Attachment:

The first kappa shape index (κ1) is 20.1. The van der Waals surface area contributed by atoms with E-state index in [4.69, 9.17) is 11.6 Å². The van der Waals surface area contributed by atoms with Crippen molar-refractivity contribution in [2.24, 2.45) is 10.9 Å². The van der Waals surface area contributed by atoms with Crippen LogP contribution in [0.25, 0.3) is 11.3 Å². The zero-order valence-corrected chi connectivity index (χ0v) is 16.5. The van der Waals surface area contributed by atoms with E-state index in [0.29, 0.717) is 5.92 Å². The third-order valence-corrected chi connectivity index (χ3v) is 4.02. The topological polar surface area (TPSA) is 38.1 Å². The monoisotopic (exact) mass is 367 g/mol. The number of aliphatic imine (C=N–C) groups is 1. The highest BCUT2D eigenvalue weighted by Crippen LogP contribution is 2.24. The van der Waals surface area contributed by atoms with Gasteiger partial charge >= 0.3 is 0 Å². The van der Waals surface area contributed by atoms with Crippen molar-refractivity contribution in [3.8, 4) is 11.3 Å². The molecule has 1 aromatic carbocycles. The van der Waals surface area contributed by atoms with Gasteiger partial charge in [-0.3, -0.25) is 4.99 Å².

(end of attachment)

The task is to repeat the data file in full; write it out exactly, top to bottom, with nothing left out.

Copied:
The first kappa shape index (κ1) is 20.1. The van der Waals surface area contributed by atoms with E-state index in [4.69, 9.17) is 11.6 Å². The van der Waals surface area contributed by atoms with Crippen molar-refractivity contribution in [2.24, 2.45) is 10.9 Å². The van der Waals surface area contributed by atoms with Crippen LogP contribution in [0.25, 0.3) is 11.3 Å². The zero-order valence-corrected chi connectivity index (χ0v) is 16.5. The van der Waals surface area contributed by atoms with E-state index in [0.29, 0.717) is 5.92 Å². The third-order valence-corrected chi connectivity index (χ3v) is 4.02. The topological polar surface area (TPSA) is 38.1 Å². The monoisotopic (exact) mass is 367 g/mol. The number of aliphatic imine (C=N–C) groups is 1. The highest BCUT2D eigenvalue weighted by Crippen LogP contribution is 2.24. The van der Waals surface area contributed by atoms with Gasteiger partial charge >= 0.3 is 0 Å². The van der Waals surface area contributed by atoms with Crippen molar-refractivity contribution in [3.8, 4) is 11.3 Å². The molecule has 1 aromatic carbocycles. The van der Waals surface area contributed by atoms with Gasteiger partial charge in [-0.3, -0.25) is 4.99 Å².